A health worker fighting an Ebola outbreak in Democratic Republic of Congo (DRC) was shot dead on Friday in an attack on a hospital in the eastern city of Butembo, the World Health Organisation said.
The WHO said that Dr. Richard Valery Mouzoko Kiboung, an epidemiologist it had deployed to help rein in the Ebola outbreak, was killed in the attack on Butembo University Hospital.
Two other people were also injured but believed to be in a stable condition, it said.
The attack is the latest in a string of assaults on teams grappling with a near nine-month-old Ebola outbreak that has claimed almost 850 lives.
“I and all of WHO are deeply saddened by the loss of our colleague and brother Dr Mouzoko,” WHO chief Tedros Adhanom Ghebreyesus said in a statement.
“He put himself on the frontline to save lives in the Democratic Republic of the Congo,” he said, adding that “We grieve with his family and friends at this very difficult time.”
Police and local officials said the victim was a Cameroonian national.
“The attack took place at the University Clinics Hospital of Butembo,” said the city’s mayor, Sylvain Kanyamanda.
“The (Ebola) response team was in a meeting. Armed Mai-Mai (militiamen) arrived and fired on people. A doctor, an epidemiologist, was shot and taken to the emergency room. His colleagues were injured. The doctor, a Cameroonian, later died,” Kanyamanda said.
Today we lost one of our very own: Dr Richard Valery Mouzoko Kiboung, an epidemiologist deployed in the #Ebola response in #DRC, during a hospital attack in Butembo.
We grieve together with his family during this difficult time. pic.twitter.com/dJ52VL64Yn
— Tedros Adhanom Ghebreyesus (@DrTedros) 19 April 2019
Tedros said Mouzoko’s killing was “a tragic reminder of the risks health workers take every day to protect the lives and health of others.”
“We are outraged by this attack: health workers and health facilities must never be targets,” he insisted.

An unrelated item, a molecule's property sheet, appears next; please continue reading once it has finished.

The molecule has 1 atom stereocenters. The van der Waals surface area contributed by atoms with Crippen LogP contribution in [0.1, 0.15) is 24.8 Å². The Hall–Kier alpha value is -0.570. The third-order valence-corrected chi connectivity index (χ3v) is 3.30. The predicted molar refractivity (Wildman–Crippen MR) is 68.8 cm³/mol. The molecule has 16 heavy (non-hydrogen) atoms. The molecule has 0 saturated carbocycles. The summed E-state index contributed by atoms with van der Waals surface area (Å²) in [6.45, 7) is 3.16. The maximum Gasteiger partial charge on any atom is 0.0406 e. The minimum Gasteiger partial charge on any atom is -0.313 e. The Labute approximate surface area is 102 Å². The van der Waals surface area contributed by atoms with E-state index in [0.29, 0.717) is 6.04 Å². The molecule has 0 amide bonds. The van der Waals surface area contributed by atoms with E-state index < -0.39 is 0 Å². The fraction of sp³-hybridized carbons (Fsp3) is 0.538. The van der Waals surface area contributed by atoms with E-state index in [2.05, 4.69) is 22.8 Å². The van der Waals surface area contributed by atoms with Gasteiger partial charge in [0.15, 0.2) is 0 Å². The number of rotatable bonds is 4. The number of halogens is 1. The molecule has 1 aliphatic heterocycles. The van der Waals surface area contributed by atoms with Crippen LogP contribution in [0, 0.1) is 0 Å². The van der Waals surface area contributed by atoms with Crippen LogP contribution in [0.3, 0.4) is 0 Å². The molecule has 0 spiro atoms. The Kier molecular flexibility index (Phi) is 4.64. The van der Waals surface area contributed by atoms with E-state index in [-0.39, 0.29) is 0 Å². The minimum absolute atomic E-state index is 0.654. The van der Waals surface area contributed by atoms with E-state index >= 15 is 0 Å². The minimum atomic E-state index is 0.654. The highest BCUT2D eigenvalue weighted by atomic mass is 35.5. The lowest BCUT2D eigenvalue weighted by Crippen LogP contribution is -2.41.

The WHO Director-General said his agency was currently “assessing the security situation to ensure the safety of all patients, health workers and Ebola responders.”
“At the same time, we remain committed to continue supporting the Ministry of Health of DRC to end this outbreak as quickly as possible,” he said.
The DR Congo declared a tenth outbreak of Ebola in 40 years last August in northeastern North Kivu province before the virus spread into the neighbouring Ituri region.
The epicentre of the outbreak was first located in the rural area of Mangina, but then switched to the town of Beni.
Local organisations say the number of Ebola deaths is rising.
An updated toll by the health ministry, issued on Wednesday, said there had been 843 deaths.
WHO data from April 9 put the number of confirmed or probable cases at 1,186, of which 751 had been fatal.
The outbreak is the second deadliest on record, after the epidemic that struck West Africa in 2014-16, which killed more than 11,300 people.
Efforts to roll back the highly contagious haemorrhagic fever in DRC have been hampered by fighting but also by resistance within communities to preventative measures, care facilities and safe burials.
On March 9, an attack on a treatment centre at Butembo left a policeman dead and a health worker wounded. It was the third attack on that centre.
On February 24, a treatment centre in Katwa was set ablaze.
On April 12, the WHO’s Emergency Committee, in a new review of the outbreak, determined that the situation in DR Congo did not constitute a “public health emergency of international concern,” a status that initiates a major global response.
Neighbouring Uganda and Rwanda, worried by the outbreak, have started vaccinating health workers. More than 102,000 people have received a new Ebola vaccine in the DRC.